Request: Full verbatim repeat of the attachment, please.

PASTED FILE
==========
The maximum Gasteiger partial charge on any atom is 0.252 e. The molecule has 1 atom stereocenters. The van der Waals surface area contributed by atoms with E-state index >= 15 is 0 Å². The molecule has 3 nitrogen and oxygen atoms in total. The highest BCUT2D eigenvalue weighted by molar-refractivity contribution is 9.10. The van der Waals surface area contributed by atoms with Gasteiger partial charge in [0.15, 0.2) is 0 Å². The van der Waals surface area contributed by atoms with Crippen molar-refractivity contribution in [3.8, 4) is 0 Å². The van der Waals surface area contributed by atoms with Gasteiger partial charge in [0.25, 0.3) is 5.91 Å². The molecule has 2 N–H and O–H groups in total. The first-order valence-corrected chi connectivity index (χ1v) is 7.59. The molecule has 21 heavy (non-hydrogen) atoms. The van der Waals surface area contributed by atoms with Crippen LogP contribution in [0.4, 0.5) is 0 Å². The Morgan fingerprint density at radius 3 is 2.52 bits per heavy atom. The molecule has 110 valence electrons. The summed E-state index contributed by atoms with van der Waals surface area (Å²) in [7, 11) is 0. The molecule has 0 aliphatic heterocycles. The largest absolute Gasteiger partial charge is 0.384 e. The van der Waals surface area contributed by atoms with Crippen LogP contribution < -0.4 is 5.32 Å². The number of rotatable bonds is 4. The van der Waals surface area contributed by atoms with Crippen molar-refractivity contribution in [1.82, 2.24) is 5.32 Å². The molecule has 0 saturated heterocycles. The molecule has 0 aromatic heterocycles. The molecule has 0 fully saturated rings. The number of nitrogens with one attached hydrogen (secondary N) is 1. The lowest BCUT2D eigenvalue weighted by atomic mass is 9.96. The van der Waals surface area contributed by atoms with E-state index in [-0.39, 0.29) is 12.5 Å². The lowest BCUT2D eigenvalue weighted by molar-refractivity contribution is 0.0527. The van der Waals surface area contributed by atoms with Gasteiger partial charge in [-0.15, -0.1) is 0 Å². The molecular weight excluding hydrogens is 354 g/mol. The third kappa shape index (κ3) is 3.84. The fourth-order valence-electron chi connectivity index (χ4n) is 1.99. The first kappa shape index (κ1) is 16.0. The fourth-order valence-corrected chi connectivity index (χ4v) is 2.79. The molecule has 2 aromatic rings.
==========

The maximum Gasteiger partial charge on any atom is 0.252 e. The molecule has 1 atom stereocenters. The van der Waals surface area contributed by atoms with E-state index >= 15 is 0 Å². The molecule has 3 nitrogen and oxygen atoms in total. The highest BCUT2D eigenvalue weighted by molar-refractivity contribution is 9.10. The van der Waals surface area contributed by atoms with Gasteiger partial charge in [0.15, 0.2) is 0 Å². The van der Waals surface area contributed by atoms with Crippen molar-refractivity contribution in [3.8, 4) is 0 Å². The van der Waals surface area contributed by atoms with Gasteiger partial charge in [0.25, 0.3) is 5.91 Å². The molecule has 2 N–H and O–H groups in total. The first-order valence-corrected chi connectivity index (χ1v) is 7.59. The molecule has 21 heavy (non-hydrogen) atoms. The van der Waals surface area contributed by atoms with Crippen LogP contribution in [0.4, 0.5) is 0 Å². The Morgan fingerprint density at radius 3 is 2.52 bits per heavy atom. The molecule has 110 valence electrons. The summed E-state index contributed by atoms with van der Waals surface area (Å²) in [7, 11) is 0. The molecule has 0 aliphatic heterocycles. The largest absolute Gasteiger partial charge is 0.384 e. The van der Waals surface area contributed by atoms with Crippen LogP contribution < -0.4 is 5.32 Å². The number of rotatable bonds is 4. The van der Waals surface area contributed by atoms with Crippen molar-refractivity contribution in [1.82, 2.24) is 5.32 Å². The molecule has 0 saturated heterocycles. The molecule has 0 aromatic heterocycles. The molecule has 0 fully saturated rings. The number of nitrogens with one attached hydrogen (secondary N) is 1. The lowest BCUT2D eigenvalue weighted by atomic mass is 9.96. The van der Waals surface area contributed by atoms with E-state index in [-0.39, 0.29) is 12.5 Å². The lowest BCUT2D eigenvalue weighted by molar-refractivity contribution is 0.0527. The van der Waals surface area contributed by atoms with Gasteiger partial charge in [-0.15, -0.1) is 0 Å². The molecular weight excluding hydrogens is 354 g/mol. The third kappa shape index (κ3) is 3.84. The fourth-order valence-electron chi connectivity index (χ4n) is 1.99. The first kappa shape index (κ1) is 16.0. The fourth-order valence-corrected chi connectivity index (χ4v) is 2.79. The molecule has 2 aromatic rings.